Currently under construction, the Film Theatre of Catalonia is a new building for the Cinematheque of Catalunya in the Raval, Barcelona. Mateo Arquitectura won first prize in 2004 for their design proposal and they were kind enough to share their construction photographs with us. Follow the break for more photographs and an extract of the meeting between Josep Lluís Mateo and José Luis Guerín about the Raval district in Barcelona.
Miami’s Design District will soon be home to not just another building, but to COR. The ambitious project to design the first sustainable mixed-use condominium in Miami has been getting a lot of buzz and rightfully so. At 400′ tall it represents a dynamic synergy between architecture, structural engineering, and ecology. Extracting power from its environment utilizing the latest advancements in wind turbines, photovoltaics, and solar hot water generation COR upon completion will be seeking a LEED Platinum certification. The polka dotted hyper-efficient exoskeleton shell simultaneously provides building structure, thermal mass for insulation, shading for natural cooling, enclosure for terraces, armatures for turbines, and loggias for congregating on the ground. Comprising commercial, office, fitness, live/work, and pure residential spaces (113 residences from studios to penthouses)—COR provides a uniquely flexible platform for lifestyle enhancement.
Last week on ArchDaily we featured our interview with Chad Oppenheim founding partner of Oppenheim Architecture + Design. Below is a portion of the interview regarding the design of COR, and the full interview can be found here.
Follow the break for drawings and renderings of COR, along with a list of environmental design techniques incorporated into the design.
Architects: Oppenheim Architecture + Design
Location: Miami, Florida, United States
Project Team: Chad Oppenheim, Carlos Ramos, Juan López, Carolina Jaimes, Juan Calvo, Hugo Mijares, Jessica Santaniello Barrera, Rodrigo Londoño and Camilo Orozco
Client: Nexus Development Group
Project Area: 480,000 sqf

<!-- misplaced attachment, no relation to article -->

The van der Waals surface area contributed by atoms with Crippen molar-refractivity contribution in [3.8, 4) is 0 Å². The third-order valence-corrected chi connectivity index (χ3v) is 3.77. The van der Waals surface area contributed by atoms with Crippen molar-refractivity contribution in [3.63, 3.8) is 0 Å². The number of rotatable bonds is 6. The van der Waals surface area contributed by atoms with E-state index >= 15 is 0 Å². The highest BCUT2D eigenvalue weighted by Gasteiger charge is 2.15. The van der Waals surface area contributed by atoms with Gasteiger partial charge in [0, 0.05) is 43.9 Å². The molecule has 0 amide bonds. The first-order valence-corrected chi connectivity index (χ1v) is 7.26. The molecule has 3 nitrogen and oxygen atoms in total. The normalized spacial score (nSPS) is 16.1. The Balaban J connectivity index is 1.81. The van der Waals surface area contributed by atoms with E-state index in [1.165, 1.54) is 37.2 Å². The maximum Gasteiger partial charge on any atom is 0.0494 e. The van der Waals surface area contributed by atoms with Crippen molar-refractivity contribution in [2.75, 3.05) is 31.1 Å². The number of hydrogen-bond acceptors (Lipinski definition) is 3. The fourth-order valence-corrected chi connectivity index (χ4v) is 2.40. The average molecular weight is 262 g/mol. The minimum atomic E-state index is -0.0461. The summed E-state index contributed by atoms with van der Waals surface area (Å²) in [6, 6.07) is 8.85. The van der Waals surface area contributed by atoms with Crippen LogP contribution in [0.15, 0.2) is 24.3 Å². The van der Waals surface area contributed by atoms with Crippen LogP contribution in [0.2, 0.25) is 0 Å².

Project Year: Estimated 2011
The firm specializes in world class hospitality, residential and mixed-use design, with a focus on sustainability. Some of these works include a villa in Dellis Cay for Mandarin Oriental, Villa Allegra, the COR Tower (featured next in AD), Starwood’s DC 1 Hotel in Washington, the Campus Center, the Enea Headquarters and smaller projects suchas the Simpson Park Hammock Pavilion, among several others. Oppenheim’s designs in the Miami area stand out in a developer-driven market.
In the next few days we are going to feature several of his recent projects so you can have a better idea about the firm. Please find the rest of the interview below:
This video by architecture photographer Nelson Garrido provides an up close view of Star House. Interviews of the architects of AGi describe the approach to this thoughtfully designed weekend getaway house. An exploration of local construction techniques, rather than typical international standards, led AGi to create a design for Star House that would reinterpret the traditional arabic house. This modern beach house for a prominent Kuwait family weaves together culture and modernism through materials and traditions incorporating elements of desert and water. The house is for entertaining and relaxation, therefore it had to accommodate plenty of guests, while maintaining the families privacy. One way this was accomplished was by utilizing the vertical circulation of the house to separate public, private, and service spaces. Follow the break for photographs and further description about this beach house in Kuwait.
Location: Bnaider, Kuwait
Design Team: Dr. Nasser B. Abulhasan, Joaquin Perez-Goicoechea, Georg Thesing, Bruno Martins Alfonso Gomes, Daniel Muñoz Medranda, Robert A. Varghese, Abdul Hafiz Mohammed, Moyra Montoya Moyano
Project Area: 5,000 sqm
Project Year: 2007/2009
Photographs: Nelson Garrido
While in Chicago earlier this year I had the chance to interview an amazing architect: Michael Graves.
Michael Graves has played an influential role in architecture, often credited as moving the profession in America from abstract modernism to post-modernism. His designs communicate a clear point of view reflecting a sense of playfulness with sophistication. The balance of traditional elements (typically through arches, columns, and pediments) and exploration with color convey the lessons of modern architecture while referring to historical details.
Michael Graves’s most notable accomplishment may be in his success as a high profile architect and a household name. He teamed up with companies such as Target, Disney, Phillips Electronics, and Black and Decker developing a wide range of products reaching a larger public. In doing so he has required us to evaluate our design sensibility and responsibility, serving both large-scale design and intricate details such as bathroom fixtures, teapots, and dinnerware.
Michael Graves has served as a Professor of Architecture at Princeton University, founder and principal of Michael Graves & Associates, and has been awarded some of the most prestigious awards including the 2001 Gold Medal of the American Institute of Architects, and the 2010 AIA/ACSA Topaz Medallion for Excellence in Architectural Education.
Please find the rest of the interview below, including questions on American Architecture and the obsession of chasing green design:
During this summer SO-IL (Solid Objectives Idenburg Liu) took the stage.
First, the Brooklyn based firm won the P.S.1 Competition for this summer with Pole Dance, an interactive performing installation. Then a few weeks after we presented you Flockr, the main pavilion for the Get It Louder festival in Beijing.